Widely considered one of the greatest quarterbacks ever to play in the National Football League, Terry Bradshaw went on to enjoy a prolific career as a commentator, actor, singer, commercial pitchman...
|Walking on Dead Fish||Voice||Narrator||5|
|The Magic Christmas Tree||Actor||n/a||1|
|King of the Hill: Peggy Makes the Big Leagues||Voice||Preston Rogers||5|
|Failure to Launch||Actor||Al||1|
|The Cannonball Run||Actor||Terry||1|
|Walking on Dead Fish||Executive Producer||n/a||15|
|Robots||Voice||Broken Arm Bot||18|
|Smokey and the Bandit II||Actor||Himself||1|
|TNN & CMT Country Weekly Music Awards (1999-2000)||Actor||Host||1999||1|
|Larry the Cable Guy's Star Studded Christmas Extravaganza (2007-2008)||Actor||n/a||2007||1|
|The Super Bowl at 30: Big Game America (1994-1995)||Actor||Interviewee||1994||1|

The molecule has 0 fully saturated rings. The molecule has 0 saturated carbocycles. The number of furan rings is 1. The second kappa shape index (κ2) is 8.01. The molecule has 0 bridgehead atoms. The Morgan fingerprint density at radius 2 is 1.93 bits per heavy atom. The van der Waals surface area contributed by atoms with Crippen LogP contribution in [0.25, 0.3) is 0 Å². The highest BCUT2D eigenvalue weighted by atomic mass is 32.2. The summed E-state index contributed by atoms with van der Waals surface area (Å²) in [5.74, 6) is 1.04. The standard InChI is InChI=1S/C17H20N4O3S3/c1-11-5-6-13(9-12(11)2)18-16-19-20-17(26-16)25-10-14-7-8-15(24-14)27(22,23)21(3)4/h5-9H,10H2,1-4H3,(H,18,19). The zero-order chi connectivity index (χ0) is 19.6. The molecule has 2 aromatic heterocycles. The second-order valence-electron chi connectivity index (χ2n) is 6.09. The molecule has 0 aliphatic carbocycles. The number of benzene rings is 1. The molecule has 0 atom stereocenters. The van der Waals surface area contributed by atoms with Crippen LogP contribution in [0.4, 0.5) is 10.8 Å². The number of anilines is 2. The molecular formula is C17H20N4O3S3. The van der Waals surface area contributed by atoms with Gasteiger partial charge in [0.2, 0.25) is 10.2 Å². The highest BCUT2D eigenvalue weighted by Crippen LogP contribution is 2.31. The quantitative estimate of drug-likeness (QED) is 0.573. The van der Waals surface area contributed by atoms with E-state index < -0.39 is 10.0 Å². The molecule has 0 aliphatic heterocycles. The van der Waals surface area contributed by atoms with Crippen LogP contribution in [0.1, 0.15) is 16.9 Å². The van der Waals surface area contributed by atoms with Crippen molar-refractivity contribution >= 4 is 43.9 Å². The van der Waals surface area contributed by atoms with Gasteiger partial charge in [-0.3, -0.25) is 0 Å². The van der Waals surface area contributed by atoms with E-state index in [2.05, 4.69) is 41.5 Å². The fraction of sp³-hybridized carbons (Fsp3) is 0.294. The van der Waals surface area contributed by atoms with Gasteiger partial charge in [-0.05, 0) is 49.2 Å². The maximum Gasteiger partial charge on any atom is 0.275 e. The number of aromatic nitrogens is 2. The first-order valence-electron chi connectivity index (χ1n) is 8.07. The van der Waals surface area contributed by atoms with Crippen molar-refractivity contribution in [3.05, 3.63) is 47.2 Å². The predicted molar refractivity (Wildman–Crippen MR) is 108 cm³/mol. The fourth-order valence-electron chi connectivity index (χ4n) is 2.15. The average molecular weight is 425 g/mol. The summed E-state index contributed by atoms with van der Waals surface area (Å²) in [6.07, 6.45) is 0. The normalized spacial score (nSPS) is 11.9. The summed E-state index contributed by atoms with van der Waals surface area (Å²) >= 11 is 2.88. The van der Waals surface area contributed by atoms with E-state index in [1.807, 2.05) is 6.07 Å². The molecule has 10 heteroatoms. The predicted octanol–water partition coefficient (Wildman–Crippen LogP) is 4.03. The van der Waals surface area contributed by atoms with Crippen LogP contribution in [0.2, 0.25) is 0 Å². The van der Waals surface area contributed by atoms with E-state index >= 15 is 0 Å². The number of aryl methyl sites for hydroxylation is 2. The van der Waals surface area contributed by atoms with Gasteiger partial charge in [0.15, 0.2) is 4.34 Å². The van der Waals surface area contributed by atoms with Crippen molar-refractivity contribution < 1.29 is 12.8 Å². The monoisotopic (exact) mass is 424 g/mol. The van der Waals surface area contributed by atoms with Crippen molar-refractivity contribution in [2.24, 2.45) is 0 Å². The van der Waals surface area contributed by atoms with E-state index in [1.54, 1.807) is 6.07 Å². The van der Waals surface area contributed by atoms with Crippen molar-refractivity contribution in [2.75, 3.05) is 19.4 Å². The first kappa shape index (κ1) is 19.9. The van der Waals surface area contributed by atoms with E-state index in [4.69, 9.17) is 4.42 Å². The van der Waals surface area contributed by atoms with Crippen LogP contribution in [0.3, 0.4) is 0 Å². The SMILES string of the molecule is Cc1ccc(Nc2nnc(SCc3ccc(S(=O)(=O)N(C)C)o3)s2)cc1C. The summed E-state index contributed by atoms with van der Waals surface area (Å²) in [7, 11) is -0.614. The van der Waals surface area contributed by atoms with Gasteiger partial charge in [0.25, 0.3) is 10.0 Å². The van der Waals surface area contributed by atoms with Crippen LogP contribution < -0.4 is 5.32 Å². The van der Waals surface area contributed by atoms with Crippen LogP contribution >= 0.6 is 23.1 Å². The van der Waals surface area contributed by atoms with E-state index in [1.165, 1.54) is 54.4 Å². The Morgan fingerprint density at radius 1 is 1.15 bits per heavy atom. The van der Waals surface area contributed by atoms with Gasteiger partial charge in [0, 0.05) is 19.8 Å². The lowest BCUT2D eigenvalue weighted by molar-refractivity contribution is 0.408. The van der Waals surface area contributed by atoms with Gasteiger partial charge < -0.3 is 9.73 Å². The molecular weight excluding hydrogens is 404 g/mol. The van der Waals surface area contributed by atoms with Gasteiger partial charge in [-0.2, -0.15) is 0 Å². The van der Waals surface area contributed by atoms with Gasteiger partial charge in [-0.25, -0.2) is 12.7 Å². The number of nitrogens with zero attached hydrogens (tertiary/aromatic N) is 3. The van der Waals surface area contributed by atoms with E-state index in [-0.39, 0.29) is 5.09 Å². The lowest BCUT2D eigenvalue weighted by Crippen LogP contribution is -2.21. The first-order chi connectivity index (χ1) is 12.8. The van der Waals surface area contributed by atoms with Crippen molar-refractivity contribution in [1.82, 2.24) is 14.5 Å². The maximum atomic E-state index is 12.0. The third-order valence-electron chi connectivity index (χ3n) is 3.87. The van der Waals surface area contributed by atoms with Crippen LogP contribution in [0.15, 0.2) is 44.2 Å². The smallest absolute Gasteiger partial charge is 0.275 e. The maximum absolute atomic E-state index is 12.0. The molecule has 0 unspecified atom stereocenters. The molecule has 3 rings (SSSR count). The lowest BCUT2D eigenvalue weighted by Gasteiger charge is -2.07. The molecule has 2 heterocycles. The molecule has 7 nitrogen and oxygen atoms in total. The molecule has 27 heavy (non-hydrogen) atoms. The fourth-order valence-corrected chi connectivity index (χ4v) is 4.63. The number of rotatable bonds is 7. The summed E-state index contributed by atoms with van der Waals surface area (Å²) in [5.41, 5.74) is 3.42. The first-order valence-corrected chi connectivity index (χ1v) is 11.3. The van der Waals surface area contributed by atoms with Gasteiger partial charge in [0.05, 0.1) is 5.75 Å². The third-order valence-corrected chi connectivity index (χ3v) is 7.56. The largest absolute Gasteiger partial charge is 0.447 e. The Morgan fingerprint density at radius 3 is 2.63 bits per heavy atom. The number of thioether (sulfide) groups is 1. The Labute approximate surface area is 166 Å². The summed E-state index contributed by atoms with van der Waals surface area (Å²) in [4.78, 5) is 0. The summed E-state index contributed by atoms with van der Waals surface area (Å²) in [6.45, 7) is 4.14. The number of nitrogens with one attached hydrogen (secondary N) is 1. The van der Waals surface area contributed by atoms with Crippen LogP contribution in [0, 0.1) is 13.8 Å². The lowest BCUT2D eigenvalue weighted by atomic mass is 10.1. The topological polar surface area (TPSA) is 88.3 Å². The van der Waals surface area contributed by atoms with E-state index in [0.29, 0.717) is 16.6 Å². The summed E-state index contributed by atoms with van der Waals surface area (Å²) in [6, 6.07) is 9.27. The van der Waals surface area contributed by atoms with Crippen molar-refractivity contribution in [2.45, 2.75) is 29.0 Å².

|Company Picnic (1)||Actor||Coach Clarence||1|
|75 Seasons: The Story of the National Football League (1993-1994)||Actor||n/a||1993||1|
|Season: 5||Voice||of Preston||1000008|
|Country Weekly Magazine Presents the TNN Music Awards (1998-1999)||Actor||Presenter||1998||1|
|Shared Sports Illustrated's Man of the Year Award with Willie Stargell (from baseball's Pittsburgh Pirates)|
|Defeated Dallas Cowboys (21-17) for second Super Bowl victory|
|Steelers won first Super Bowl over Minnesota (score was 16-6)|
|Beat Dallas (35-31) in arguably the most exciting Super Bowl ever played (Dallas tight end Jackie Smith dropped a touchdown pass in end zone); named most valuable player of Super Bowl XIII|
|Was studio analyst on CBS' "The NFL Today"|
|Cast alongside Matthew McConaughey and Sarah Jessica Parker in "Failure to Launch", a romantic comedy directed by Tom Dey|
|Inducted into the Pro Football Hall of Fame in his first year of eligibility|
|Received star on the Hollywood Walk of Fame (October 11)|
|Steelers won fourth Super Bowl versus L.A. Rams (31-19); named most valuable player of Super Bowl XIV|
|Joined CBS Sports as an NFL game analyst|